3) 'No mention of... 18O isotopes.' Completely untrue. 18O is referred to in a number of places, it too even has its own sub-section '18O isotope analysis of forams and corals' (p54) as well as another on the 'isotopic analysis of water' (p59) not to mention as the subject of a number of graphs such as figures 4.5 and 4.6a and oxygen (in a number of guises including isotopes) gets over a score of listings in the subject index at the book's end. (Did the reviewer even read the book? One can but wonder.)

4) Yes, there is no mention of amino acid racemisation. Leaving aside that no condensed 'summary review' of the broad literature of climate change science can by definition include 'everything', and so singling out an omission in books that are summary reviews of a large science topic is arguably a cheap shot, use of amino acid racemisation in determining a palaeoclimatic record is very problematic. Indeed, this is so much so that the IPCC 2007 assessment chapter on palaeoclimates has no mention either of the terms 'amino acid' or 'racemisation'. Conversely, there are numerous mentions by the IPCC (2007) of the terms 'dendrochronology', 'ice core', 'isotope', 'oxygen', 'deuterium' and the other palaeoclimate indicators cited in Climate Change: Biological and Human Aspects. If the reviewer considers discussion of amino acid racemisation 'a notable absence' then perhaps that complaint should be first directed to the IPCC?

5) I have no problem with the reviewer plugging their own work rather than reviewing the book at hand. That a reviewer chooses to devote one out just half a dozen paragraphs in the review to their own work arguably says more about the reviewer than the book reviewed.

6) Again I have no problem with complaint about something as subjective writing style: again often, as in this case, this tells us more about the reviewer than the book being reviewed.

Peer review is a vital component of the scientific method and book reviews in publications are peer reviews open to all the publication's readers.  Falsely stating that a work has specific omissions when in fact there patently are no such omissions is, quite simply, lying.  A review based on untruths, self-aggrandisement and factual error of terminology is neither helpful to publishers, authors, nor fellow scientists, let alone from a science perspective being unprofessional and unethical.  Sadly, when this happens it leaves authors with two difficult options: to keep silent and so perpetuate falsehoods about their work, or to clearly point out the reviewer's errors and risk coming across as suffering sour grapes.  As you may have gathered, I prefer to openly champion for, and work in, a profession where criticisms are founded on fact, not lies, and where peers have professional integrity. If this makes myself diminished in some people's eyes then so be it.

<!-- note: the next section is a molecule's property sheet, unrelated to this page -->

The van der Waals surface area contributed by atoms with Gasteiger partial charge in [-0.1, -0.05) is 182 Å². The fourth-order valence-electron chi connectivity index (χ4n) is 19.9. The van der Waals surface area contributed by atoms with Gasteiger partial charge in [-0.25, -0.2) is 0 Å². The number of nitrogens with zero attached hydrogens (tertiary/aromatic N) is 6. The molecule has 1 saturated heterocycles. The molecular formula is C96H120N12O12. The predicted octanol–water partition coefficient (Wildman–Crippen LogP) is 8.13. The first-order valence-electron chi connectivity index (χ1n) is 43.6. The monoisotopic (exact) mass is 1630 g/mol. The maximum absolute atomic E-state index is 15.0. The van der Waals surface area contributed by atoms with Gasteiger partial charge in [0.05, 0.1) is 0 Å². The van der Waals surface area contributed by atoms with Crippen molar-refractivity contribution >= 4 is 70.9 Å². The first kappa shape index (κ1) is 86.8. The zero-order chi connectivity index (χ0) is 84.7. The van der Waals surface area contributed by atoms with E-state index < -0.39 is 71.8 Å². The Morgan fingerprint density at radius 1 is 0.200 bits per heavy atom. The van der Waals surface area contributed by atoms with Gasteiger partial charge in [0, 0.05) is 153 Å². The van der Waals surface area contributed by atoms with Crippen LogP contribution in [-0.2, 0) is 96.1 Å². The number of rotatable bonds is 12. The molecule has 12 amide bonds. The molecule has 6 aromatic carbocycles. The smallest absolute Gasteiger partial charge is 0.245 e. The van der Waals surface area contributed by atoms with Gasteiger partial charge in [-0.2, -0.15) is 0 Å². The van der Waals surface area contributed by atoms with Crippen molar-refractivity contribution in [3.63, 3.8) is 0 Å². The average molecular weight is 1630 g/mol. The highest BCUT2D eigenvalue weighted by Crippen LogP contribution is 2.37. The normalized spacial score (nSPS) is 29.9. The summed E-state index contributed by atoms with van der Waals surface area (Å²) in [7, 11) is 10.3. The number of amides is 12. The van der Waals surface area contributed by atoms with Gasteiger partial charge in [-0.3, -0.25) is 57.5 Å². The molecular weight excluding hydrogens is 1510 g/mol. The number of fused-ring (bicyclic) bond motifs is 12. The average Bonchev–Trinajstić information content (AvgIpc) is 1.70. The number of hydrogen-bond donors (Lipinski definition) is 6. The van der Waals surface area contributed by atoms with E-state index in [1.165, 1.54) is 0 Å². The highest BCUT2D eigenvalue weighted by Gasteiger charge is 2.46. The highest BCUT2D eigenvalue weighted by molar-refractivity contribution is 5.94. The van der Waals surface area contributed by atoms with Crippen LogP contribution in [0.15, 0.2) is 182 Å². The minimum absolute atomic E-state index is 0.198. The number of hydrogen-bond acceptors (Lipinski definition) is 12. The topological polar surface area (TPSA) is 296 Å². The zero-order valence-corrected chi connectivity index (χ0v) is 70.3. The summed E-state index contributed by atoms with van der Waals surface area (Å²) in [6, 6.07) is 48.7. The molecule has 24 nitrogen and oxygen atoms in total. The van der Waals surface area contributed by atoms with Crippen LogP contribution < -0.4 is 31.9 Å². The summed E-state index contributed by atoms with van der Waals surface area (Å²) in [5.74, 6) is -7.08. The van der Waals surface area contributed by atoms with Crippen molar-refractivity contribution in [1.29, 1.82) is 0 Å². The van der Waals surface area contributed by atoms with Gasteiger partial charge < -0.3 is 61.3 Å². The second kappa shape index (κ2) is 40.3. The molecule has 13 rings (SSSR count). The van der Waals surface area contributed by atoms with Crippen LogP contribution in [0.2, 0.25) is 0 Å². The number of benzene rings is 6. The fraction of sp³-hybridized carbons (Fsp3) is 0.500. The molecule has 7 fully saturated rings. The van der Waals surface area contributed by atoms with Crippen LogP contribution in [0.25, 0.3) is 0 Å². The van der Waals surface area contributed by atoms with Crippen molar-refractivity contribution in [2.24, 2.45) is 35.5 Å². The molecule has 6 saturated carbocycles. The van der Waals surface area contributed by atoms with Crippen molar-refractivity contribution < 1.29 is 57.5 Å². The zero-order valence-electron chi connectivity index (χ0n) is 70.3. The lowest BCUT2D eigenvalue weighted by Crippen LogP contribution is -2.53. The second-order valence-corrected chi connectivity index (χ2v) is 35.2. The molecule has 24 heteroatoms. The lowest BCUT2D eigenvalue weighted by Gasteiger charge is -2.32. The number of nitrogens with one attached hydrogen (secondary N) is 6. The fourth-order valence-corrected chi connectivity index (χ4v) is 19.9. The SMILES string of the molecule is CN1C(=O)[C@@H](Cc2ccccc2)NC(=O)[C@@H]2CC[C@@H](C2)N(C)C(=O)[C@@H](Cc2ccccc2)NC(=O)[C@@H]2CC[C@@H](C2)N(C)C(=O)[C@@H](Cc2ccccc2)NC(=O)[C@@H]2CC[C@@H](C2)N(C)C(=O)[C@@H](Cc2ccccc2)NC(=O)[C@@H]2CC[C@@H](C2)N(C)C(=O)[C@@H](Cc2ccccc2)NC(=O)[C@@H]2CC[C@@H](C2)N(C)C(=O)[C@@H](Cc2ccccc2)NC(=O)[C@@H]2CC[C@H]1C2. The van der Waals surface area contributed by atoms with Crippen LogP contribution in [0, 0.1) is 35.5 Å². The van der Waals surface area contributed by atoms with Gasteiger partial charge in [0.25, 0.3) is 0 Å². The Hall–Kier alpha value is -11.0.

(Footnote on the grievance process.  Following the review's publication in the British Ecological Society Bulletin I contacted the editor (whom I have known professionally from years back) by e-mail and we subsequently had a cordial phone conversation. While BES Bulletin regularly publishes science book reviews with no problem, apparently there have been a very few isolated cases of concern. Consequently, BES Bulletin currently takes a laissez faire approach letting reviews stand. I informed the editor that in that case on grounds of right of reply and openness I would air my concerns on my own website, to which the editor did not object and so we have this web page. However having had this phone conversation (December 2013) I did delay a month before posting (January 2014) as a professional courtesy to afford Bulletin time to further consider matters. Their decision on this is an internal matter to Bulletin and the British Ecological Society. However for a year further to the Spring 2014 edition, this reviewer did not have any reviews published in Bulletin but did start reviewing again in 2015 primarily focussing on the book's contents as opposed to expressing an opinion (be it founded or unfounded). Meanwhile, as a point of principle, reviewers who fail to review with factual objectivity will only continue to thrive unless they are outed and if you ever find glaring flaws in any reviem of any publication then you arguably have a duty to speak out. Professional integrity is at stake.)


Quick links below to the 1st (2007) edition
reviews by the following:-
            United Nations Environment Programme recommended
            British Ecological Society Bulletin
            Petroleum Review
            Bulletin of the American Meteorological Society
            Choice Reviews On-line
            Eos: Transactions of the American Geophysical Union
            Physics in Canada
            Global Environmental Politics
            Meteorological Applications Royal Meteorological Society

Quick links below to the 2nd (2013) edition
reviews by the following:-
            Teaching Biology
            Astrobiology Society of Britain
            Landscape Ecology
            Biological Conservation